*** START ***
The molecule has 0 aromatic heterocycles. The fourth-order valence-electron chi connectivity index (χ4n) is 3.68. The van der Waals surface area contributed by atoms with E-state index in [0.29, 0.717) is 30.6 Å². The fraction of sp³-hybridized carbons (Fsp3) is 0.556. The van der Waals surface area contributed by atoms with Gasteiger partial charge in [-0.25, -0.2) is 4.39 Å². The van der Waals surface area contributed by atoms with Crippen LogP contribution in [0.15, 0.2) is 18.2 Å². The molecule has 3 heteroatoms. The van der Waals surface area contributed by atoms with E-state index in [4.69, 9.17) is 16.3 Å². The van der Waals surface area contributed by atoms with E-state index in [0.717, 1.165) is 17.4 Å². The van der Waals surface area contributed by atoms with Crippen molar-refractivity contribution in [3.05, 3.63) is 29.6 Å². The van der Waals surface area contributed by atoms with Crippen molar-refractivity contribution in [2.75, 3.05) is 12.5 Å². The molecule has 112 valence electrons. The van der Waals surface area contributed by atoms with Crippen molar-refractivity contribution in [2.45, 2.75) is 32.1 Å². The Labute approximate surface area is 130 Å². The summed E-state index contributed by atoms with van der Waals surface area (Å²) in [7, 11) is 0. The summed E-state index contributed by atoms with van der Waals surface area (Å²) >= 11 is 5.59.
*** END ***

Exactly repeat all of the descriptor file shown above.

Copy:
The molecule has 0 aromatic heterocycles. The fourth-order valence-electron chi connectivity index (χ4n) is 3.68. The van der Waals surface area contributed by atoms with E-state index in [0.29, 0.717) is 30.6 Å². The fraction of sp³-hybridized carbons (Fsp3) is 0.556. The van der Waals surface area contributed by atoms with Gasteiger partial charge in [-0.25, -0.2) is 4.39 Å². The van der Waals surface area contributed by atoms with Crippen LogP contribution in [0.15, 0.2) is 18.2 Å². The molecule has 3 heteroatoms. The van der Waals surface area contributed by atoms with E-state index in [4.69, 9.17) is 16.3 Å². The van der Waals surface area contributed by atoms with E-state index in [0.717, 1.165) is 17.4 Å². The van der Waals surface area contributed by atoms with Crippen molar-refractivity contribution in [3.05, 3.63) is 29.6 Å². The van der Waals surface area contributed by atoms with Crippen molar-refractivity contribution in [2.75, 3.05) is 12.5 Å². The molecule has 112 valence electrons. The van der Waals surface area contributed by atoms with Crippen molar-refractivity contribution in [2.45, 2.75) is 32.1 Å². The Labute approximate surface area is 130 Å². The summed E-state index contributed by atoms with van der Waals surface area (Å²) in [7, 11) is 0. The summed E-state index contributed by atoms with van der Waals surface area (Å²) >= 11 is 5.59.